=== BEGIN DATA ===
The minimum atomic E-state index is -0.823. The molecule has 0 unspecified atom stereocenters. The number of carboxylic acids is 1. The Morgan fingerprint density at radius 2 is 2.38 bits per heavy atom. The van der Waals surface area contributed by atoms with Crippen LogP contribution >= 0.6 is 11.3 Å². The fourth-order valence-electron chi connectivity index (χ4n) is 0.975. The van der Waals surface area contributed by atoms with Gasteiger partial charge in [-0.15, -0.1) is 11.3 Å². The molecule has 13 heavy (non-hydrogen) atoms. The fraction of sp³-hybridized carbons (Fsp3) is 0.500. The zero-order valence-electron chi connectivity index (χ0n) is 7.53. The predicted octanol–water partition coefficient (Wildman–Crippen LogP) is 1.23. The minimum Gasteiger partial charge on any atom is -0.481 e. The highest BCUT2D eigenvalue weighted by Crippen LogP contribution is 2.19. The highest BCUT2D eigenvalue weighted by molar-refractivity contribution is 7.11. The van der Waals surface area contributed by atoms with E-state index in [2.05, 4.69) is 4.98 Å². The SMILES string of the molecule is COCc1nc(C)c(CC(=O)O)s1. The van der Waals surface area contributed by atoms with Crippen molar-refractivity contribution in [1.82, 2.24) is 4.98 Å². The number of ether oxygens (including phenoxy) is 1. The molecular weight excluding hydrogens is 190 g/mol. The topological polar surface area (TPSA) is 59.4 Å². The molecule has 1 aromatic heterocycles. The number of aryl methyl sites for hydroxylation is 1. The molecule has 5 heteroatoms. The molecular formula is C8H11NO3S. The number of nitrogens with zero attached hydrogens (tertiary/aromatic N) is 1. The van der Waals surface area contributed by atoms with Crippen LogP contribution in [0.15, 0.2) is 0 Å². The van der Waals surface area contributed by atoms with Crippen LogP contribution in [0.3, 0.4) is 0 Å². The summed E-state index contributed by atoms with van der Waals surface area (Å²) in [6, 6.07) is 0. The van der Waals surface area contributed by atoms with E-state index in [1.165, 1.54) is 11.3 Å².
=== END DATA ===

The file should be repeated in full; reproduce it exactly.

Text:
The minimum atomic E-state index is -0.823. The molecule has 0 unspecified atom stereocenters. The number of carboxylic acids is 1. The Morgan fingerprint density at radius 2 is 2.38 bits per heavy atom. The van der Waals surface area contributed by atoms with Crippen LogP contribution >= 0.6 is 11.3 Å². The fourth-order valence-electron chi connectivity index (χ4n) is 0.975. The van der Waals surface area contributed by atoms with Gasteiger partial charge in [-0.15, -0.1) is 11.3 Å². The molecule has 13 heavy (non-hydrogen) atoms. The fraction of sp³-hybridized carbons (Fsp3) is 0.500. The zero-order valence-electron chi connectivity index (χ0n) is 7.53. The predicted octanol–water partition coefficient (Wildman–Crippen LogP) is 1.23. The minimum Gasteiger partial charge on any atom is -0.481 e. The highest BCUT2D eigenvalue weighted by Crippen LogP contribution is 2.19. The highest BCUT2D eigenvalue weighted by molar-refractivity contribution is 7.11. The van der Waals surface area contributed by atoms with E-state index in [2.05, 4.69) is 4.98 Å². The SMILES string of the molecule is COCc1nc(C)c(CC(=O)O)s1. The van der Waals surface area contributed by atoms with Crippen molar-refractivity contribution in [1.82, 2.24) is 4.98 Å². The number of ether oxygens (including phenoxy) is 1. The molecular weight excluding hydrogens is 190 g/mol. The topological polar surface area (TPSA) is 59.4 Å². The molecule has 1 aromatic heterocycles. The number of aryl methyl sites for hydroxylation is 1. The molecule has 5 heteroatoms. The molecular formula is C8H11NO3S. The number of nitrogens with zero attached hydrogens (tertiary/aromatic N) is 1. The van der Waals surface area contributed by atoms with Crippen LogP contribution in [0.15, 0.2) is 0 Å². The van der Waals surface area contributed by atoms with Crippen LogP contribution in [0.3, 0.4) is 0 Å². The summed E-state index contributed by atoms with van der Waals surface area (Å²) in [6, 6.07) is 0. The van der Waals surface area contributed by atoms with E-state index in [1.165, 1.54) is 11.3 Å².